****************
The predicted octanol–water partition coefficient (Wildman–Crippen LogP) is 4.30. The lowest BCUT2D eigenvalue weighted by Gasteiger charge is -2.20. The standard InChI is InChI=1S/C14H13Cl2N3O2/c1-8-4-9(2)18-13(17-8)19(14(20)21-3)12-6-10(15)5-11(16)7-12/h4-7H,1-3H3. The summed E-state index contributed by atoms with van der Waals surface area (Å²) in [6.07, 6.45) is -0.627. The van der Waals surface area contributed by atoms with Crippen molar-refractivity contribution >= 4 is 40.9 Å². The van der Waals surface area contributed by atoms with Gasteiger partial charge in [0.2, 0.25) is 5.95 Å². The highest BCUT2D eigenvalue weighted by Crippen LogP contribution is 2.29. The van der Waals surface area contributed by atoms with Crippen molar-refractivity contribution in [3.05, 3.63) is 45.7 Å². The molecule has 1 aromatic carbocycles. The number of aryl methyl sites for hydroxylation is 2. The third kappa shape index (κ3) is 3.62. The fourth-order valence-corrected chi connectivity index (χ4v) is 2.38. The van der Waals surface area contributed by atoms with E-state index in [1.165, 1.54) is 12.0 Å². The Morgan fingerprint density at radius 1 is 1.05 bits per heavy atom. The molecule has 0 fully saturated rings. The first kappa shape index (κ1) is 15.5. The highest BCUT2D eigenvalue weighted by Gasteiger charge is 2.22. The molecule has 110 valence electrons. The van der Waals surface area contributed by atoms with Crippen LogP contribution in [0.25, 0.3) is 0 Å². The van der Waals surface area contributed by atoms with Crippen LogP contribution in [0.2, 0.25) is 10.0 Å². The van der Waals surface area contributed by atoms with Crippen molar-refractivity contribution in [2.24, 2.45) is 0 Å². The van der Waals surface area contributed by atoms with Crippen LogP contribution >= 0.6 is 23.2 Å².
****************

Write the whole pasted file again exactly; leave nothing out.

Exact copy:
The predicted octanol–water partition coefficient (Wildman–Crippen LogP) is 4.30. The lowest BCUT2D eigenvalue weighted by Gasteiger charge is -2.20. The standard InChI is InChI=1S/C14H13Cl2N3O2/c1-8-4-9(2)18-13(17-8)19(14(20)21-3)12-6-10(15)5-11(16)7-12/h4-7H,1-3H3. The summed E-state index contributed by atoms with van der Waals surface area (Å²) in [6.07, 6.45) is -0.627. The van der Waals surface area contributed by atoms with Crippen molar-refractivity contribution >= 4 is 40.9 Å². The van der Waals surface area contributed by atoms with Gasteiger partial charge in [0.2, 0.25) is 5.95 Å². The highest BCUT2D eigenvalue weighted by Crippen LogP contribution is 2.29. The van der Waals surface area contributed by atoms with Crippen molar-refractivity contribution in [3.05, 3.63) is 45.7 Å². The molecule has 1 aromatic carbocycles. The number of aryl methyl sites for hydroxylation is 2. The third kappa shape index (κ3) is 3.62. The fourth-order valence-corrected chi connectivity index (χ4v) is 2.38. The van der Waals surface area contributed by atoms with E-state index in [1.165, 1.54) is 12.0 Å². The Morgan fingerprint density at radius 1 is 1.05 bits per heavy atom. The molecule has 0 fully saturated rings. The first kappa shape index (κ1) is 15.5. The highest BCUT2D eigenvalue weighted by Gasteiger charge is 2.22. The molecule has 110 valence electrons. The van der Waals surface area contributed by atoms with Crippen LogP contribution in [0.25, 0.3) is 0 Å². The van der Waals surface area contributed by atoms with Crippen LogP contribution in [0.2, 0.25) is 10.0 Å². The van der Waals surface area contributed by atoms with Crippen molar-refractivity contribution in [2.24, 2.45) is 0 Å². The van der Waals surface area contributed by atoms with Crippen LogP contribution >= 0.6 is 23.2 Å².